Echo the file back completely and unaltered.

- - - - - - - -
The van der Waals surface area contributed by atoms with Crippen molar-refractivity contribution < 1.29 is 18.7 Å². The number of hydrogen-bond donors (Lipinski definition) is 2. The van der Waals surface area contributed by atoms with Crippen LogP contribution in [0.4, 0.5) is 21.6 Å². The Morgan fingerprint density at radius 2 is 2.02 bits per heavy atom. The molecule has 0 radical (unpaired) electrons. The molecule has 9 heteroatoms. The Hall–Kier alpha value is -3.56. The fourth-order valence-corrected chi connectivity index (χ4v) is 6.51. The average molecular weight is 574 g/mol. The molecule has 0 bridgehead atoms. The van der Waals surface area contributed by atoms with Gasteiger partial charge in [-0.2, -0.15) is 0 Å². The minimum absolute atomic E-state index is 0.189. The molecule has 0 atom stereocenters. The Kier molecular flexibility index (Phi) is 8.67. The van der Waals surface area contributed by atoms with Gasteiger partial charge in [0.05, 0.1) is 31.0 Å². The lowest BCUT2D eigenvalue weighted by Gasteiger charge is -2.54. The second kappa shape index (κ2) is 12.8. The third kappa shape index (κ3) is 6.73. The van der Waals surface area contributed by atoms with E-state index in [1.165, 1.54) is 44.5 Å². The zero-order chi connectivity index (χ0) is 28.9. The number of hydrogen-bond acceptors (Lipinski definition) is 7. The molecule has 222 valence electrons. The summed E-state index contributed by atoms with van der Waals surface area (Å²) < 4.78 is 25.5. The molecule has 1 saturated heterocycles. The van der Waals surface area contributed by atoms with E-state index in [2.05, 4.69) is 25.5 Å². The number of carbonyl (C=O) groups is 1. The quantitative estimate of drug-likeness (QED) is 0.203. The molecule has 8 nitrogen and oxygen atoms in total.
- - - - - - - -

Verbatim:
The van der Waals surface area contributed by atoms with Crippen molar-refractivity contribution < 1.29 is 18.7 Å². The number of hydrogen-bond donors (Lipinski definition) is 2. The van der Waals surface area contributed by atoms with Crippen LogP contribution in [0.4, 0.5) is 21.6 Å². The Morgan fingerprint density at radius 2 is 2.02 bits per heavy atom. The molecule has 0 radical (unpaired) electrons. The molecule has 9 heteroatoms. The Hall–Kier alpha value is -3.56. The fourth-order valence-corrected chi connectivity index (χ4v) is 6.51. The average molecular weight is 574 g/mol. The molecule has 0 bridgehead atoms. The van der Waals surface area contributed by atoms with Gasteiger partial charge in [-0.2, -0.15) is 0 Å². The minimum absolute atomic E-state index is 0.189. The molecule has 0 atom stereocenters. The Kier molecular flexibility index (Phi) is 8.67. The van der Waals surface area contributed by atoms with Gasteiger partial charge in [0.05, 0.1) is 31.0 Å². The lowest BCUT2D eigenvalue weighted by Gasteiger charge is -2.54. The second kappa shape index (κ2) is 12.8. The third kappa shape index (κ3) is 6.73. The van der Waals surface area contributed by atoms with E-state index in [1.165, 1.54) is 44.5 Å². The zero-order chi connectivity index (χ0) is 28.9. The number of hydrogen-bond acceptors (Lipinski definition) is 7. The molecule has 222 valence electrons. The summed E-state index contributed by atoms with van der Waals surface area (Å²) < 4.78 is 25.5. The molecule has 1 saturated heterocycles. The van der Waals surface area contributed by atoms with E-state index in [2.05, 4.69) is 25.5 Å². The number of carbonyl (C=O) groups is 1. The quantitative estimate of drug-likeness (QED) is 0.203. The molecule has 8 nitrogen and oxygen atoms in total.